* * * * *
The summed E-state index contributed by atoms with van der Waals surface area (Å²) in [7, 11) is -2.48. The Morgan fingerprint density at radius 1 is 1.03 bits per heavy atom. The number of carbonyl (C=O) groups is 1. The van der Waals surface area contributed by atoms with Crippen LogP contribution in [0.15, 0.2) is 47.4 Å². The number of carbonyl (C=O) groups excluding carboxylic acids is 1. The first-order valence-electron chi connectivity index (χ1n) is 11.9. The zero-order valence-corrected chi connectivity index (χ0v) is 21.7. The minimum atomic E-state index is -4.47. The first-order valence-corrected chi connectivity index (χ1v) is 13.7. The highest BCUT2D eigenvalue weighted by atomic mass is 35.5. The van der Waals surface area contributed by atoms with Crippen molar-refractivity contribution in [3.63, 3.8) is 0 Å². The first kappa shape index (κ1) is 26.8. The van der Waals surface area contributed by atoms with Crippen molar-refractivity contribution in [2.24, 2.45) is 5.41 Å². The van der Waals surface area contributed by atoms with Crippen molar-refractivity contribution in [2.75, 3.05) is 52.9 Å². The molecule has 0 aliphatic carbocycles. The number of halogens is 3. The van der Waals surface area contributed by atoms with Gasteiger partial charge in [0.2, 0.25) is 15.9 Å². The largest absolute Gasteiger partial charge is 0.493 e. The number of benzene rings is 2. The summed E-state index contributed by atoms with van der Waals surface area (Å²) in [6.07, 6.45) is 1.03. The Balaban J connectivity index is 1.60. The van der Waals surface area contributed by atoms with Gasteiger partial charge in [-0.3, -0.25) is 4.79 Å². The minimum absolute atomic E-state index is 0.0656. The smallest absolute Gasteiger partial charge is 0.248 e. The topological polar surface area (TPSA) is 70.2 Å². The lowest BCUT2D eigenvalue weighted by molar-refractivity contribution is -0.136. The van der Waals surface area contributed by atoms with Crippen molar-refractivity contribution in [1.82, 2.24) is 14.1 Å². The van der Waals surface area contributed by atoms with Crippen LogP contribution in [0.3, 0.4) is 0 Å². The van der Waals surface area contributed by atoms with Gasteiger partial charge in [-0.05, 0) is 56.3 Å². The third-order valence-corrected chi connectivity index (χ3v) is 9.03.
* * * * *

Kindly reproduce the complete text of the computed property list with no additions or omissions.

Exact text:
The summed E-state index contributed by atoms with van der Waals surface area (Å²) in [7, 11) is -2.48. The Morgan fingerprint density at radius 1 is 1.03 bits per heavy atom. The number of carbonyl (C=O) groups is 1. The van der Waals surface area contributed by atoms with Crippen LogP contribution in [0.15, 0.2) is 47.4 Å². The number of carbonyl (C=O) groups excluding carboxylic acids is 1. The first-order valence-electron chi connectivity index (χ1n) is 11.9. The zero-order valence-corrected chi connectivity index (χ0v) is 21.7. The minimum atomic E-state index is -4.47. The first-order valence-corrected chi connectivity index (χ1v) is 13.7. The highest BCUT2D eigenvalue weighted by atomic mass is 35.5. The van der Waals surface area contributed by atoms with Crippen molar-refractivity contribution in [3.63, 3.8) is 0 Å². The first kappa shape index (κ1) is 26.8. The van der Waals surface area contributed by atoms with Crippen molar-refractivity contribution in [2.24, 2.45) is 5.41 Å². The van der Waals surface area contributed by atoms with Crippen molar-refractivity contribution in [2.75, 3.05) is 52.9 Å². The molecule has 0 aliphatic carbocycles. The number of halogens is 3. The van der Waals surface area contributed by atoms with Gasteiger partial charge in [0.2, 0.25) is 15.9 Å². The largest absolute Gasteiger partial charge is 0.493 e. The number of benzene rings is 2. The summed E-state index contributed by atoms with van der Waals surface area (Å²) in [6.07, 6.45) is 1.03. The Balaban J connectivity index is 1.60. The van der Waals surface area contributed by atoms with Gasteiger partial charge in [-0.3, -0.25) is 4.79 Å². The minimum absolute atomic E-state index is 0.0656. The smallest absolute Gasteiger partial charge is 0.248 e. The topological polar surface area (TPSA) is 70.2 Å². The lowest BCUT2D eigenvalue weighted by molar-refractivity contribution is -0.136. The van der Waals surface area contributed by atoms with Crippen molar-refractivity contribution in [1.82, 2.24) is 14.1 Å². The van der Waals surface area contributed by atoms with Crippen LogP contribution in [0.3, 0.4) is 0 Å². The van der Waals surface area contributed by atoms with Gasteiger partial charge in [-0.05, 0) is 56.3 Å². The third-order valence-corrected chi connectivity index (χ3v) is 9.03.